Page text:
Malabar Chestnut

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This evergreen tree grows up to around 15 feet.  It has a big buttress and short stubby roots which hold great amounts of water, thus a drought resistant tree.  The nut has a hard shell and splits open when ripe, releasing around 15 fingernail size seeds.  If the seeds are soaked overnight in water they will split and begin to germinate like a bean but with two compressed leaves already formed.  These germinating seedlings can be eaten raw or lightly cooked/fried in combination with other dishes of one’s own choice.  They are among the best nuts in terms of flavour and taste.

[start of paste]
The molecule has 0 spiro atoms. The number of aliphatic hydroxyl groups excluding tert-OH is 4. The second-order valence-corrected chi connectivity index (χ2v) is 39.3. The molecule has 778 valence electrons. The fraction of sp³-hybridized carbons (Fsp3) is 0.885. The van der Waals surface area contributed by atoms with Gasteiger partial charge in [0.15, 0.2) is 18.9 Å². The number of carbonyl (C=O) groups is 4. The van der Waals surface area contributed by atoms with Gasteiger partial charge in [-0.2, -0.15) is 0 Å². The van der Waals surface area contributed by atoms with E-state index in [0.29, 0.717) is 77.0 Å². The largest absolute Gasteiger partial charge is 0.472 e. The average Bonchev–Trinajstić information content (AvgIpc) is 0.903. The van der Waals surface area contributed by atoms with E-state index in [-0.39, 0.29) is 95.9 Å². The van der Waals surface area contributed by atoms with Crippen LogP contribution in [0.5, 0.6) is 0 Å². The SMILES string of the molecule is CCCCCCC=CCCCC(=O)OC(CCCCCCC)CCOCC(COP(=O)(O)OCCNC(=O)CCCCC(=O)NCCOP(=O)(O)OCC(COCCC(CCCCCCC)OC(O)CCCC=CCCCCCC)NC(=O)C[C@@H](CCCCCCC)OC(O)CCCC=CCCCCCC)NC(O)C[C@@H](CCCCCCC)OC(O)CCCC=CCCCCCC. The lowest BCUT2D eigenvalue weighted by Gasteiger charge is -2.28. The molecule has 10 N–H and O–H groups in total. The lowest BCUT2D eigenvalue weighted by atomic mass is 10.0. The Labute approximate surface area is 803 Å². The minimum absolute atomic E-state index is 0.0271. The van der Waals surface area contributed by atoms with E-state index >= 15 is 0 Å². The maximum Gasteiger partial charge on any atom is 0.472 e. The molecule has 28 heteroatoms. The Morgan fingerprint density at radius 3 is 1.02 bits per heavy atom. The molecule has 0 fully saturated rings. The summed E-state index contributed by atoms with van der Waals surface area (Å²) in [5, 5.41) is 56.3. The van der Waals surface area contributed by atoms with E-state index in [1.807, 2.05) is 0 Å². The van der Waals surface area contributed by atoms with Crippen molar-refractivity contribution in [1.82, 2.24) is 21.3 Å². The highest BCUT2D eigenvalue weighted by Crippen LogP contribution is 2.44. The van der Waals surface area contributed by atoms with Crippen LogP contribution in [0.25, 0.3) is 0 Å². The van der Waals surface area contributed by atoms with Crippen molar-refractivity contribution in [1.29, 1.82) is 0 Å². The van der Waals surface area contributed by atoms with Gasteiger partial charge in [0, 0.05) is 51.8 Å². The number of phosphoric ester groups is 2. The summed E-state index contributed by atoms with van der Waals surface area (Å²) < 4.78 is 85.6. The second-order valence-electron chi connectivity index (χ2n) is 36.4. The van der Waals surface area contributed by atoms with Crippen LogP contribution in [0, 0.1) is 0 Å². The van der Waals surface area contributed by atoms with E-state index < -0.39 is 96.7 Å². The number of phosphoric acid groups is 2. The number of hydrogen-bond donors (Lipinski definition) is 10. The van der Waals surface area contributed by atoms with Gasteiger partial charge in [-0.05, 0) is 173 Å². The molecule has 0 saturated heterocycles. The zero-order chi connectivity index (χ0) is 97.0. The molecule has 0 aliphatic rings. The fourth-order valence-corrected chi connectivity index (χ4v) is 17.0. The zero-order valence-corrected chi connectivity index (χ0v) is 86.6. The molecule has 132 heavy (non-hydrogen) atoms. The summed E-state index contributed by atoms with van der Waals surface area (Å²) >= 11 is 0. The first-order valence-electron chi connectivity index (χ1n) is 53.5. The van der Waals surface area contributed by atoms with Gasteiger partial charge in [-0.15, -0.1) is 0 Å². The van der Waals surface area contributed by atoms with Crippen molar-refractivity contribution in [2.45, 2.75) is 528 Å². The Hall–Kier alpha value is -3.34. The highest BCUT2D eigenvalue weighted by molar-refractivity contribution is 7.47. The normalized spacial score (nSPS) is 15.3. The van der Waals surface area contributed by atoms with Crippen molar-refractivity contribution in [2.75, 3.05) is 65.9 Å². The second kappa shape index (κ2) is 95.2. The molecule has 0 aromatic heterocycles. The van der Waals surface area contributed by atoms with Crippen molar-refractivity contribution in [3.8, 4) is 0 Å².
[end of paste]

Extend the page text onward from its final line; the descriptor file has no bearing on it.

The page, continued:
A grafted tree will bear fruit around 2 years and seedlings within 5 years.  In some African countries, the tree is grown commercially for making flour from the nuts.  This will be a good substitute for people intolerant to eating wheat flour products. Because the plant needs little water to survive and the flowers are highly scented, this tree is widely treasured as a gift plant and as a bonsai in Taiwan and Japan.

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